Folktales of the Jews - Vol. 2

By Dan Ben-Amos | Go to book overview
Save to active project

22
What Really Caused World War I

TOLD BY ELIMELEKH FAYGENBOYM TO YIFRAḤ ḤAVIV

The Holy One, Blessed Be He, is sitting in Heaven, surrounded by the heavenly host, discussing the affairs of the world.

The accusing angel appears and delivers an indictment: "The world is not good. Sinners, transgressors, as usual."

Counters the defender: "That's not true. That's not how it is. That's not how it is."

Their debate heats up.

One jumps up to oppose the accusing angel. "Have you been there?" he calls.

"No."

"Have you seen it with your own eyes?"

"No."

"If so, go down and see it with your own eyes."

"All right," says the accusing angel.

He puts on a bekeshe and a kapote* (which is how people dress in Galicia) and goes down to Berdichev, a famous Jewish town. It's winter, rain and wind and cold and darkness, very early in the morning.

The accusing angel turns round and round, looking for shelter. Then he sees, far away, a light twinkling. He goes there and opens the door, and sees Jews sitting and learning: one is studying halakhah** another is reciting Psalms. It will soon be morning light, and one Jew goes up to the lectern to lead the morning service.

The accusing angel tells himself, "In matters between man and God, everything is in order. Those who wear a§ and have beards pray and observe the commandments. But what about relations among human beings?"

He went out and observed, during the course of the day, that those

*Both words refer to a long coat; a bekeshe is lined with fur.

**Jewish law.

§Prayer shawl.

-162-

Notes for this page

Add a new note
If you are trying to select text to create highlights or citations, remember that you must now click or tap on the first word, and then click or tap on the last word.
One moment ...
Project items

Items saved from this book

This book has been saved
Highlights (0)
Some of your highlights are legacy items.

Highlights saved before July 30, 2012 will not be displayed on their respective source pages.

You can easily re-create the highlights by opening the book page or article, selecting the text, and clicking “Highlight.”

Citations (0)
Some of your citations are legacy items.

Any citation created before July 30, 2012 will labeled as a “Cited page.” New citations will be saved as cited passages, pages or articles.

We also added the ability to view new citations from your projects or the book or article where you created them.

Notes (0)
Bookmarks (0)

You have no saved items from this book

Project items include:
  • Saved book/article
  • Highlights
  • Quotes/citations
  • Notes
  • Bookmarks
Notes
Cite this page

Cited page

Style
Citations are available only to our active members.
Sign up now to cite pages or passages in MLA, APA and Chicago citation styles.

(Einhorn, 1992, p. 25)

(Einhorn 25)

1

1. Lois J. Einhorn, Abraham Lincoln, the Orator: Penetrating the Lincoln Legend (Westport, CT: Greenwood Press, 1992), 25, http://www.questia.com/read/27419298.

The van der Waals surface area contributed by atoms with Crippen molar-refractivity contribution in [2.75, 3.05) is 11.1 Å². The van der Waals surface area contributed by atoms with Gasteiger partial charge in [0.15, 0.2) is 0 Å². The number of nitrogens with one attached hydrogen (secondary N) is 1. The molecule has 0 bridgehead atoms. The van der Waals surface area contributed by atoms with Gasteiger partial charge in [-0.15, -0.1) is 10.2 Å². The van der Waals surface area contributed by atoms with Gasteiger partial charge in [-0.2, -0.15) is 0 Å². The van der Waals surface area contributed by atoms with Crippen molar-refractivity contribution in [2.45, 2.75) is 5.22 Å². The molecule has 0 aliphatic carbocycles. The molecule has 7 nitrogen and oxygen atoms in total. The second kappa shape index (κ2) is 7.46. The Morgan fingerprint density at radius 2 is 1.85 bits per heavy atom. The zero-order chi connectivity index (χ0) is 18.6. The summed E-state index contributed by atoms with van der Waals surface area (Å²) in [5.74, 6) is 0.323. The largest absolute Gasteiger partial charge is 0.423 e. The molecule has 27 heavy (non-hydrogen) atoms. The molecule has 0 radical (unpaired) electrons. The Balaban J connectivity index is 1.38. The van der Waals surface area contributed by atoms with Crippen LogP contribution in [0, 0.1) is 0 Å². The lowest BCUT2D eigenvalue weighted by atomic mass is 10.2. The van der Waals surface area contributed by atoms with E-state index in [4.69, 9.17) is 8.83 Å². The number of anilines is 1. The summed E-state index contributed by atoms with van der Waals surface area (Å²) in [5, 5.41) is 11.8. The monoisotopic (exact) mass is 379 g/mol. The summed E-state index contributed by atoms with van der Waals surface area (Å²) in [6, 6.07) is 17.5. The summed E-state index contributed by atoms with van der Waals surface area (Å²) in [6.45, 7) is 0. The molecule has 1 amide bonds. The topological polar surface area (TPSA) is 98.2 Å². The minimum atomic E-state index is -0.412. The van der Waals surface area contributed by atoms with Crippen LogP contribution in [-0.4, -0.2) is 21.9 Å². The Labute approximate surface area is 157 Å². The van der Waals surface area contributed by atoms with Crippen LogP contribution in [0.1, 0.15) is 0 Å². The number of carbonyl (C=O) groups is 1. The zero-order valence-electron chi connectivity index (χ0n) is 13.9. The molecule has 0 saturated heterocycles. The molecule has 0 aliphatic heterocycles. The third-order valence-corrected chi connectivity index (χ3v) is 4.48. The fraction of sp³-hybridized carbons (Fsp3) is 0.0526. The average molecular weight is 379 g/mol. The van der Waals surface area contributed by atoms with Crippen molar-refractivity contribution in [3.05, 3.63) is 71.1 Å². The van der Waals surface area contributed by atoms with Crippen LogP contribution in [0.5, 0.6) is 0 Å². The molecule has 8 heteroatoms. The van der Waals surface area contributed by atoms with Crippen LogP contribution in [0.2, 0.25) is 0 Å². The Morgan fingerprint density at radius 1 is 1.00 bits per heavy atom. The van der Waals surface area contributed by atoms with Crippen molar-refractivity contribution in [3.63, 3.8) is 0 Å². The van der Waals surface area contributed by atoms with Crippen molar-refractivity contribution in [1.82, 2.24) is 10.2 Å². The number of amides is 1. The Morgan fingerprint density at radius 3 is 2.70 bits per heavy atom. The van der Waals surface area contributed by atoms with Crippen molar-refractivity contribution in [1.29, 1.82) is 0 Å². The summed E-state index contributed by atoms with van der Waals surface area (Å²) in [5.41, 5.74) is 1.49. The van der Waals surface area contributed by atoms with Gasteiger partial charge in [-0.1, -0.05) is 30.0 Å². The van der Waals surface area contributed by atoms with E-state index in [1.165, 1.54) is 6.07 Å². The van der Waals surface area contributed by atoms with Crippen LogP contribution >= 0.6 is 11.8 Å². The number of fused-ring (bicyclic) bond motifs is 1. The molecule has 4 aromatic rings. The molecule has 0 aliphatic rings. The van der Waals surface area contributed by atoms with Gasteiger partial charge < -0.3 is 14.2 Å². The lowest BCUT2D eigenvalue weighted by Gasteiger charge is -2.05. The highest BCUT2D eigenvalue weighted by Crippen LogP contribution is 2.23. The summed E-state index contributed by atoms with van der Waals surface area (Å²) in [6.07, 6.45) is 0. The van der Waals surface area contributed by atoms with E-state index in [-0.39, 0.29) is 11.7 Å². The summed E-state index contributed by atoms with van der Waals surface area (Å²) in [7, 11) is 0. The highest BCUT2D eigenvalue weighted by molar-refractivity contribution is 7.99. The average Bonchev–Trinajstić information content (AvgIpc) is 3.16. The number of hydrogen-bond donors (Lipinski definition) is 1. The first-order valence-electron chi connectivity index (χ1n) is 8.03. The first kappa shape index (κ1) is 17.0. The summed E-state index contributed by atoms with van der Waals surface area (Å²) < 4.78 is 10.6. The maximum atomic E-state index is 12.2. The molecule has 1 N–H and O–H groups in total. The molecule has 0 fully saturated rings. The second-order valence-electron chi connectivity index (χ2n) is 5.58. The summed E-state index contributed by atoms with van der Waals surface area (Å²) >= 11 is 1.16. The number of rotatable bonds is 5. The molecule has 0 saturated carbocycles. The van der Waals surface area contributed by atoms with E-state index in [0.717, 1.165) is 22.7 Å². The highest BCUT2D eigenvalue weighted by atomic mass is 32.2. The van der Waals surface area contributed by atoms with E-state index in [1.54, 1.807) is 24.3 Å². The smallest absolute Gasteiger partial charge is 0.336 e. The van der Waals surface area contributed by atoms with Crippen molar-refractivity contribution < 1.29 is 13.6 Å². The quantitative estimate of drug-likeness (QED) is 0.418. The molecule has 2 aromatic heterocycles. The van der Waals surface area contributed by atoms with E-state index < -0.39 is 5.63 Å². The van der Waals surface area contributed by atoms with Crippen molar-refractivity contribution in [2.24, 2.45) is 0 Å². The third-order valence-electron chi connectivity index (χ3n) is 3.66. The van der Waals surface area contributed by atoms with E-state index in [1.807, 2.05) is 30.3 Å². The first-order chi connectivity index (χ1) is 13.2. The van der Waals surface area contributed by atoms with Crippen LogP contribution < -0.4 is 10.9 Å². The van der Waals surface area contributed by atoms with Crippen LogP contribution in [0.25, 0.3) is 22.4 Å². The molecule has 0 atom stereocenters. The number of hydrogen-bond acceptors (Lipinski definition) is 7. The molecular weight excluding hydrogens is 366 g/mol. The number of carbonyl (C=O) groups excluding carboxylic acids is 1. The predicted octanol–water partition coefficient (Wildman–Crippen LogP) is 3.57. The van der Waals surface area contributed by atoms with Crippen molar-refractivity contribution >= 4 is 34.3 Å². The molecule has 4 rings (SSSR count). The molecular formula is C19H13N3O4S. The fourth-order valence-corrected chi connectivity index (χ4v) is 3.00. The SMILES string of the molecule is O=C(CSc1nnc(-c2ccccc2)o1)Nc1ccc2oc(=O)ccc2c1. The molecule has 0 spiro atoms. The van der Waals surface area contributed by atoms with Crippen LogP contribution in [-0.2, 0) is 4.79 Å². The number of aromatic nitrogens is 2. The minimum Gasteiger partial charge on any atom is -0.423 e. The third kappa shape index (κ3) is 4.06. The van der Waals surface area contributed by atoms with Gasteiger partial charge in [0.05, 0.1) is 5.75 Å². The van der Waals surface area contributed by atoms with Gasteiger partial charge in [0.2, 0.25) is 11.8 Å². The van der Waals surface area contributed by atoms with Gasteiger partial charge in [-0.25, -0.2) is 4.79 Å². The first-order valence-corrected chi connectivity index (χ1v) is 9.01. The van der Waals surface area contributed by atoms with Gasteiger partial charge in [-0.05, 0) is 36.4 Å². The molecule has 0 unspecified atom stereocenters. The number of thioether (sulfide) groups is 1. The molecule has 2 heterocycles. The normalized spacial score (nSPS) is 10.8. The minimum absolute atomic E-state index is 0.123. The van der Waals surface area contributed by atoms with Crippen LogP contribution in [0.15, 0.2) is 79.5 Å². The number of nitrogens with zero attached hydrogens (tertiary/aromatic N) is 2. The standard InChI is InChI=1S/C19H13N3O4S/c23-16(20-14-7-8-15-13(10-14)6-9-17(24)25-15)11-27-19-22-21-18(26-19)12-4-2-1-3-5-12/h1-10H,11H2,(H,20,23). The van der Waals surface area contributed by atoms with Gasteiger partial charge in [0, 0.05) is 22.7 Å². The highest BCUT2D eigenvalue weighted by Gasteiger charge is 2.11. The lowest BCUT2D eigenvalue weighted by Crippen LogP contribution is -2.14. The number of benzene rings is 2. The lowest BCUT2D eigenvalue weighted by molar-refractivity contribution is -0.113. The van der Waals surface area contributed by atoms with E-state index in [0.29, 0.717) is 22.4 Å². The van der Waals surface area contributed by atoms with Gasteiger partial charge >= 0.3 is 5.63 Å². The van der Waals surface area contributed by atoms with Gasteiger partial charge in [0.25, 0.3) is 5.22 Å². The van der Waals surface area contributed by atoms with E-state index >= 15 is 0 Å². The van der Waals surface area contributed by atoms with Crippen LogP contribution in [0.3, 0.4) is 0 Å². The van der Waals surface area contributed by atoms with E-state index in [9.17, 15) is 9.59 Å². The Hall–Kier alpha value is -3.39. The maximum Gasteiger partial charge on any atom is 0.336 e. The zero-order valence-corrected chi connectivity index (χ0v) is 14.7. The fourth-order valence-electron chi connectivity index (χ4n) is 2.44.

Cited page

Bookmark this page
Folktales of the Jews - Vol. 2
Table of contents

Table of contents

Settings

Settings

Typeface
Text size Smaller Larger
Search within

Search within this book

Look up

Look up a word

  • Dictionary
  • Thesaurus
Please submit a word or phrase above.
Print this page

Print this page

Why can't I print more than one page at a time?

While we understand printed pages are helpful to our users, this limitation is necessary to help protect our publishers' copyrighted material and prevent its unlawful distribution. We are sorry for any inconvenience.
Full screen
/ 624

matching results for page

Cited passage

Style
Citations are available only to our active members.
Sign up now to cite pages or passages in MLA, APA and Chicago citation styles.

"Portraying himself as an honest, ordinary person helped Lincoln identify with his audiences." (Einhorn, 1992, p. 25).

"Portraying himself as an honest, ordinary person helped Lincoln identify with his audiences." (Einhorn 25)

"Portraying himself as an honest, ordinary person helped Lincoln identify with his audiences."1

1. Lois J. Einhorn, Abraham Lincoln, the Orator: Penetrating the Lincoln Legend (Westport, CT: Greenwood Press, 1992), 25, http://www.questia.com/read/27419298.

Cited passage

Welcome to the new Questia Reader

The Questia Reader has been updated to provide you with an even better online reading experience.  It is now 100% Responsive, which means you can read our books and articles on any sized device you wish.  All of your favorite tools like notes, highlights, and citations are still here, but the way you select text has been updated to be easier to use, especially on touchscreen devices.  Here's how:

1. Click or tap the first word you want to select.
2. Click or tap the last word you want to select.

OK, got it!

Thanks for trying Questia!

Please continue trying out our research tools, but please note, full functionality is available only to our active members.

Your work will be lost once you leave this Web page.

For full access in an ad-free environment, sign up now for a FREE, 1-day trial.

Already a member? Log in now.